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Judges Require Kansas to Provide Adequate School Funding

January 20, 2013

I know, we’re not in Kansas (most of us), but since I’ve written in the past about legal battles over adequate school funding, I just wanted to add this latest chapter in the larger story.  On January 11, Brad Cooper of the Kansas City Star reported:

A panel of state judges ruled Friday that funding of Kansas schools doesn’t pass constitutional muster, suggesting a price tag that could approach $500 million more for the state.

Three judges found that since 2009, the Legislature — in concert with Kansas Govs. Mark Parkinson and Sam Brownback — cut school spending in violation of the constitution.

In their 250-page opinion, the Shawnee County District Court judges called the education cuts “an obvious and continuing pattern of disregard of constitutional funding.”

Parents and school districts had argued the state hasn’t lived up to its promises to increase school funding under a 2005 order by the Kansas Supreme Court. The result, they argued, damaged student achievement.

“It’s a great victory for all of the kids of Kansas,” said Wichita lawyer Alan Rupe, who represented a coalition of 54 Kansas school districts in the lawsuit. “This opinion underscores what that commitment should be for the future.”

Kansas Attorney General Derek Schmidt vowed to appeal to the state Supreme Court, while other critics derided the ruling as an overreach by the court.

There are similar cases around the country, some recently decided and many still in state courts.  A little over a year ago, I wrote in detail about the plaintiffs’ success in Lobato v. Colorado, proving to a judge that systematic underfunding has a demonstrable negative effect that violates the education provisions in the Colorado state constitution.  The state of Colorado is appealing that ruling.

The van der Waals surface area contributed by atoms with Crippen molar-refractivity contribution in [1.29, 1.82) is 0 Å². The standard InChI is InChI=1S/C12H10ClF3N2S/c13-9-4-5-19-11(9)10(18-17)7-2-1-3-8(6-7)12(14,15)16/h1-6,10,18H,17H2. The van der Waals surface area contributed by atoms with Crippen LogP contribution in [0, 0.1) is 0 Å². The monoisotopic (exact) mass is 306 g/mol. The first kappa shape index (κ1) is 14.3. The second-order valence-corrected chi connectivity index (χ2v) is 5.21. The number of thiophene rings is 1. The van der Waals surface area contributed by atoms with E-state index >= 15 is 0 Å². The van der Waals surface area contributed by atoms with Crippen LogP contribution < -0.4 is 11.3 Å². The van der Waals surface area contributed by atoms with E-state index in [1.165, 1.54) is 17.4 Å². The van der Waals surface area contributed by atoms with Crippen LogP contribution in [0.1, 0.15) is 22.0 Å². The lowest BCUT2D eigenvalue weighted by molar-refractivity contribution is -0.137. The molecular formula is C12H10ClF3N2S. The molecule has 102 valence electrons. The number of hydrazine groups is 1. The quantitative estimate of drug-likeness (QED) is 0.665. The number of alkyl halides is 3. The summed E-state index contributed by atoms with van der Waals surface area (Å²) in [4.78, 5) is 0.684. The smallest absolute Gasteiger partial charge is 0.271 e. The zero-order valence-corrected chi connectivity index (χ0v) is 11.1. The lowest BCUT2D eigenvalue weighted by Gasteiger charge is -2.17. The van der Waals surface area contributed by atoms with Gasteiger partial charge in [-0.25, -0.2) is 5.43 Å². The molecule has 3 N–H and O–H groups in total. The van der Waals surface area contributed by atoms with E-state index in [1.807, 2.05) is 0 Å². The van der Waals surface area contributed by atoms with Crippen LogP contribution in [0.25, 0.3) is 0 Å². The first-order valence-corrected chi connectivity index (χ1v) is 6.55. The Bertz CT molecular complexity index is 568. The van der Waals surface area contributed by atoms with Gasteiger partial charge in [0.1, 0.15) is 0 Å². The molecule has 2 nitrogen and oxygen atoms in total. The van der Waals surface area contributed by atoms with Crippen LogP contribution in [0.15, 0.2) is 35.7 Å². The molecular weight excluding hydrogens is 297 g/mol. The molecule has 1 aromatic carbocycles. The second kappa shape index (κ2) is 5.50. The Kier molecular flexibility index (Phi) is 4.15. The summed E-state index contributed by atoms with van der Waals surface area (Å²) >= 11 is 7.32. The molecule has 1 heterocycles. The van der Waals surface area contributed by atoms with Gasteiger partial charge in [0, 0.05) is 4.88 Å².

There’s one disheartening part of these stories, though.  See, it was less than a decade ago that the Kansas Supreme Court reached a similar ruling, and attempted to compel the state to improve school funding.  So now we have another ruling, and an upcoming appeal, and who knows how long the state will get away with neglecting its students and schools.  The same issue has come up in the state of Washington as well – the court can deliver a ruling, but only the legislatures can pass a budget.  Will this end up being another short-lived victory, undercut by a legislature that can’t really be held accountable for compliance?

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3 Comments leave one →
  1. January 22, 2013 3:06 pm

    Hi David,
    I’m here in KS and while we jumping for joy over the decision…it will be years before anything happens. As soon as the court ruled against the state, the governor re-committed to changing the way judges are appointed in our state. He would control how they take the bench instead of being elected.

    Any guesses why? Probably because it ticks him off that he can’t bully the courts the way he’s doing everything else here in the state.
    We’ve watched everything be stripped out of the state budget because our crazy governor is set on reducing the state income tax to zero. He wants to be competitive with Texas????? So whatever has to be cut from the state budget to make that happen is being slashed, cut, consolidated and eliminated.

    Now he’s announced he tired of waiting for schools to teach kids to read (I’m not sure what he thinks we’ve been doing for years and years). So he’s going to mandate reading levels for 4th graders. If they don’t meet that level, they’re automatically retained. ?????? exceptions (SPED, ELL???) nope. You draw your own conclusions.

    We deserve what happens to us. The nuts in the most conservative parts of the state elected this guy, so we’re stuck until we can vote him out of office. I just have to say that if people don’t rise up and become active, vote….we’ll see our educational system along with all the social support systems in our state, blown to smithereens.

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  1. Judges Require Kansas to Provide Adequate School Funding | Teacher Leadership Weekly | Scoop.it
  2. Education Policy via Litigation | InterACT

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